We have incorporated a few different styles and influences this time with touching upon genres like jazz, funk, groove metal, metalcore, a wee bit of reggae and ska along with our more up and front main focus sound, post hardcore/alternative metal.


What’s the meaning behind the EP title, “Felons?”

Daithi: Basically, “Felons” refers to feeling oppressed and ignored by everyone, therefore, we fought back. We’re a band, not criminals, so cut us some slack and give us a chance.

Do you song write as a group? What’s the best process for you as a band?

Daithi: Generally, a song will begin as a thought in Mark’s brain. Then he will demo it and tinker with it, and then show it to us. I would write a draft of lyrics and then show it, to see if they seem perfect or if they need better phrasing or replaced with help from the boys. Time and time again we break our songs down, and put them back together. We take no half-measures in our approach; we want these songs to be as best as possible!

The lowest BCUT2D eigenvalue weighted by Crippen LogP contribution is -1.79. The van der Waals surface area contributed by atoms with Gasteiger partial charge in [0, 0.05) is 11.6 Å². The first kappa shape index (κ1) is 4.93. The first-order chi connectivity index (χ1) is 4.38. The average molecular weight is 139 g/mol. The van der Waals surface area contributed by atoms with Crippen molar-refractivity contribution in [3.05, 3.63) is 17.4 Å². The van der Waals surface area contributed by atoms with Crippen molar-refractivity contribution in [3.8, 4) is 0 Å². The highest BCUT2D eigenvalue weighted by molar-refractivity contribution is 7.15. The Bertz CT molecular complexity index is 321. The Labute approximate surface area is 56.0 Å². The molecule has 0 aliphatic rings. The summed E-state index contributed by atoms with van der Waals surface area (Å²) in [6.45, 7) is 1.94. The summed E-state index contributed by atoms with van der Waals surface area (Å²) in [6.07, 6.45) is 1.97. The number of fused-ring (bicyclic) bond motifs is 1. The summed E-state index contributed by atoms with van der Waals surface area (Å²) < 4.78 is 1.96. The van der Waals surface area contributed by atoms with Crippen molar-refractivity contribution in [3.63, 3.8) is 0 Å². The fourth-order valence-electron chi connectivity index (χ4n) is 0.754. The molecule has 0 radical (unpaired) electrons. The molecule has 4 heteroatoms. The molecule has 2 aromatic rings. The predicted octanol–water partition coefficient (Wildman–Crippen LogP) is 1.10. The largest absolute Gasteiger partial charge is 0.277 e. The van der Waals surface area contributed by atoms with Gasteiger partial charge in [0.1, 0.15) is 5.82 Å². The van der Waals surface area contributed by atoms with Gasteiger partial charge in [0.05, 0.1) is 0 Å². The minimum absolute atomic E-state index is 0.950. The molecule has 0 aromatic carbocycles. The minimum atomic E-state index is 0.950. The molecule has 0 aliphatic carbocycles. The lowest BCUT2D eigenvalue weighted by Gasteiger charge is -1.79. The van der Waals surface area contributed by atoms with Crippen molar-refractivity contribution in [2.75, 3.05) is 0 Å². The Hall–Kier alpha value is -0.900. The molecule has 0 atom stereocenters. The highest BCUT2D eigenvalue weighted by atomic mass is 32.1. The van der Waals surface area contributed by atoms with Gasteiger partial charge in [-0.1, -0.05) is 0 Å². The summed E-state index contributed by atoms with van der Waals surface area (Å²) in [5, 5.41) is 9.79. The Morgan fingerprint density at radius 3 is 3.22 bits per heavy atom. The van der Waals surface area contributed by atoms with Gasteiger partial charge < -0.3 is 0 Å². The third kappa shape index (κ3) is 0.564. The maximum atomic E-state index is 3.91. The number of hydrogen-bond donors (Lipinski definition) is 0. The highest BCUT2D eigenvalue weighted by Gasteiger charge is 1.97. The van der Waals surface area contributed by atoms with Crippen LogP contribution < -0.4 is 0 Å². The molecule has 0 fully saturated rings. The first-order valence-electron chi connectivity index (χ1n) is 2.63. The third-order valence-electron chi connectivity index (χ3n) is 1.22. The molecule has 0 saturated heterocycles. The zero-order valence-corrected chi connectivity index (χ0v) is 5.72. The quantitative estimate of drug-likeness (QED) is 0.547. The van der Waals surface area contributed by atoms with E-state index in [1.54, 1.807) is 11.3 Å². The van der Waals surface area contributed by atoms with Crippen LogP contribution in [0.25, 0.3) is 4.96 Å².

That’s a great way to do it. How often do you get together to practice and write?

Mark: In all honesty we don’t really practice that much but it’s probably mostly because we have been playing the same set now and songs for so long we just sort don’t need to as much anymore. But when we have a new EP we are working on once the songs are all demo’d that’s when we usually start practicing every weekend to get all the songs nailed down!

Song writing can vary for me, I have sort of noticed that once I write an EP and it’s recorded I go through a dry spell of not being able to write anything for a while. Then just all of a sudden loads of ideas just start coming one after the other until I have enough to pick and choose ones are worth improving on and making possible EP tracks and the ones to just forget.